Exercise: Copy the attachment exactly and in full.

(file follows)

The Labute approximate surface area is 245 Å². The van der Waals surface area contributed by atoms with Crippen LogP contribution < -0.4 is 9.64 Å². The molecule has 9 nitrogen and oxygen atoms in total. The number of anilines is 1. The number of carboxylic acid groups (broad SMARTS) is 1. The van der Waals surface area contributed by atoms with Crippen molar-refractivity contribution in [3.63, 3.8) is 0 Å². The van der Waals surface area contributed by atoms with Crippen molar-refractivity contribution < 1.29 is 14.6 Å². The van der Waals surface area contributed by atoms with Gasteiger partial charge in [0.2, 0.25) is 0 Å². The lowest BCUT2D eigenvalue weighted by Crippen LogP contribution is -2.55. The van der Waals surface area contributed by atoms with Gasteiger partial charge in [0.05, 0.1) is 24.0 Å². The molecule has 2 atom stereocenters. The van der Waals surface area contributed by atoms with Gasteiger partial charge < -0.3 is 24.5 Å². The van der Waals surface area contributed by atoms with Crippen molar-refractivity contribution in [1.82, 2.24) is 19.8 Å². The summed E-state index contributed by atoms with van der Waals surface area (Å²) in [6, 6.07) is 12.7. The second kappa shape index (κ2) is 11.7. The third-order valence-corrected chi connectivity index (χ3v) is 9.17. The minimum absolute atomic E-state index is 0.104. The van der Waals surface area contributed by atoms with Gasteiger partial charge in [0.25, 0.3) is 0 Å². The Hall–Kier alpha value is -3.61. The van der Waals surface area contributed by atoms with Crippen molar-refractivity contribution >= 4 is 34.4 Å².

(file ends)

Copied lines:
The Labute approximate surface area is 245 Å². The van der Waals surface area contributed by atoms with Crippen LogP contribution < -0.4 is 9.64 Å². The molecule has 9 nitrogen and oxygen atoms in total. The number of anilines is 1. The number of carboxylic acid groups (broad SMARTS) is 1. The van der Waals surface area contributed by atoms with Crippen molar-refractivity contribution in [3.63, 3.8) is 0 Å². The van der Waals surface area contributed by atoms with Crippen molar-refractivity contribution < 1.29 is 14.6 Å². The van der Waals surface area contributed by atoms with Gasteiger partial charge in [0.2, 0.25) is 0 Å². The lowest BCUT2D eigenvalue weighted by Crippen LogP contribution is -2.55. The van der Waals surface area contributed by atoms with Gasteiger partial charge in [0.05, 0.1) is 24.0 Å². The molecule has 2 atom stereocenters. The van der Waals surface area contributed by atoms with Gasteiger partial charge < -0.3 is 24.5 Å². The van der Waals surface area contributed by atoms with Crippen molar-refractivity contribution in [1.82, 2.24) is 19.8 Å². The summed E-state index contributed by atoms with van der Waals surface area (Å²) in [6, 6.07) is 12.7. The second kappa shape index (κ2) is 11.7. The third-order valence-corrected chi connectivity index (χ3v) is 9.17. The minimum absolute atomic E-state index is 0.104. The van der Waals surface area contributed by atoms with Gasteiger partial charge in [0.25, 0.3) is 0 Å². The Hall–Kier alpha value is -3.61. The van der Waals surface area contributed by atoms with Crippen molar-refractivity contribution >= 4 is 34.4 Å².